It is disappointing and viewed with dismay that some of the postings on this site has tarred Mr Zoellick with the brush of being another Wolfowitz.

    Some of the disparaging comments about Mr Zolleick certainly damages the credibility of the authors in contributing to this very important debate.

    The facts about Mr Zoellick says he is no Wolfowitz and there is no compelling reason to believe that he will make a bad Bank President. In fact, there are compelling reasons to think he will make a very good President. On the other hand, there was plenty of red lights that PW would have made a bad Bank President before he assumed the job.

    As for those who are disappointed in the lack of an open global competition this time, Even if there were an open global competition for the job, he would almost certainly end up as one of the top 1 or 2 candidate.

    For those who may not realize it, it is almost certain that he would have to take a pay cut (at least pre-tax and probably after tax) to take the Bank job.

    Give him a chance. Let the Bank staff meet with him, let him make the rounds of the Capitals, and let him show what he can do for the Bank. (And not what the Bank can do for him).

    Mr. Zoellick, if you happen to read this, Welcome to the Bank.


    Conflict of Interest Statement

    The author has no relationship with Mr Zoellick, directly or indirectly, through third parties or otherwise, and stands to gain / lose nothing from his appointment, directly or indirectly, except for the satisfaction of seeing the Bank get a qualified and outstanding leader.

  2. The Bank’s Civil Society Team just now published a statement on the selection process (pasted below). One of the criteria set by the Board is “political objectivity and independence”. I’m looking forward to seeing Zoellick resigning from the Republican Party and anything else he’s associated with and publicly declaring his independence from everything and everyone. How can the Board otherwise appoint him?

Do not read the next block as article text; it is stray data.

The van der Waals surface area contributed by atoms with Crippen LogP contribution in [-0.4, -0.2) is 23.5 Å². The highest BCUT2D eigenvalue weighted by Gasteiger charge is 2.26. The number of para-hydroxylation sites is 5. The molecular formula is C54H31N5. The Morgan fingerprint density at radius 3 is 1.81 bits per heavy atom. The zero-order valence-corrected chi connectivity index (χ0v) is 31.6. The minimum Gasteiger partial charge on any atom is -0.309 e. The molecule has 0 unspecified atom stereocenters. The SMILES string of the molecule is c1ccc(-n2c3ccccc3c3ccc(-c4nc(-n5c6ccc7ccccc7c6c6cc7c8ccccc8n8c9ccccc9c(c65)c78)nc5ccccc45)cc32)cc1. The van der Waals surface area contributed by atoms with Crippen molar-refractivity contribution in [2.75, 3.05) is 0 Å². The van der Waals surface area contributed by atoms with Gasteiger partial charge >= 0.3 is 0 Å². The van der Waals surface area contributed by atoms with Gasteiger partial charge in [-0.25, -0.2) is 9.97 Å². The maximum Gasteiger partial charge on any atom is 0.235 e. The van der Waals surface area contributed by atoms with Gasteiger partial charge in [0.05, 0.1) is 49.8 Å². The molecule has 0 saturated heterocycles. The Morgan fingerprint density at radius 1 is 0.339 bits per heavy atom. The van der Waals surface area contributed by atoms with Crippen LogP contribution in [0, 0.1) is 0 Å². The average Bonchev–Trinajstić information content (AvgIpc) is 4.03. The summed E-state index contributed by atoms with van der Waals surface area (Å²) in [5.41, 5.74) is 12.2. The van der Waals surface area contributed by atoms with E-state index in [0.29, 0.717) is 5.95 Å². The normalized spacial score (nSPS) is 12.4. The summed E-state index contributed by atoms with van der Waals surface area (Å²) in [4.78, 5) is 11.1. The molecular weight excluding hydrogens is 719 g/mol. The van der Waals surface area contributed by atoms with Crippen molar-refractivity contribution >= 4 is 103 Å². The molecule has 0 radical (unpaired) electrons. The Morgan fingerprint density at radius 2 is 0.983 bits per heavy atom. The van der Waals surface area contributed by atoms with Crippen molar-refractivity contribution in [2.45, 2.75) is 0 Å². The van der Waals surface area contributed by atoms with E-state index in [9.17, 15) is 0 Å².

Am also noting they talk about nominees (in plural)…


    Email received from the Bank’s Civil Society Team 30.05.2007 16:49 CET:

    If you continue to follow the news on the selection process of the new President of the World Bank Group, below please find the text of yesterday’s statement from the World Bank’s Executive Directors. We will keep you posted on further developments.
    The World Bank Civil Society Team
    Communication from the Executive Directors on the Selection of the President of the World Bank
    (Also available in: French, Arabic, Spanish)

    Washington DC, May 29, 2007- There has been intense interest in the selection process for the next World Bank President, following the announcement of Mr. Wolfowitz’s resignation effective June 30, 2007. The Executive Directors have met to discuss matters related to the nomination and selection process for the next President of the World Bank.
    The Executive Directors have prepared a profile of key qualities for nominees to guide the selection process. The Board believes it is essential for the next World Bank President to have:
    * a proven track record of leadership;
    * experience managing large, international organizations, a familiarity with the public sector and a willingness to tackle governance reform
    * a firm commitment to development;
    * a commitment to and appreciation for multilateral cooperation, and
    * political objectivity and independence.
    As the selection process gets underway, the Board expects an intensive process of formal and informal consultation with the Executive Directors on potential nominees. In addition, they noted that nominations may be made by any Executive Director of the Bank and that the Executive Director for the United States has informed them that the United States will be nominating a candidate.
    The Board expects to receive nominations by no later than June 15, 2007 and to complete the process for the selection of the President of the Bank by June 30, 2007.

  3. He may not be listed on the official website of the Trilateral Commission but he has been a regular attendee of the Bilderberg annual secret meeting even though :”It is a violation of U.S.law for federal officials to attend secret meetings with private citizens to develop public policies.”

    He is not the first nor will be the last- just have to get the list of the meeting that is scheduled to start tomorrow in Istanbul and the meeting will end on June 3rd.

  4. Quite a secret, Beaver. So secret you are directing all of us to the attendees, location and time of the “secret” meeting.

    Don’t make law a second career.

  5. Beautiful website redesign, the place looks classier and cleaner. Congratulations!

    However, the same DC trolley is still around with his nasty little comments. Oh well must be one of the costs of doing business.

    People who are serious about development and poverty alleviation are hopeful that Mr. Zoellick will be a strong leader, a manager with vision and integrity.

    A man with a moustache who looks so happy hugging a baby panda cannot be that bad.

    He does have BIG EARS and we all expect he will listen carefully to the voices of the poor and the capable and dedicated staff of the World Bank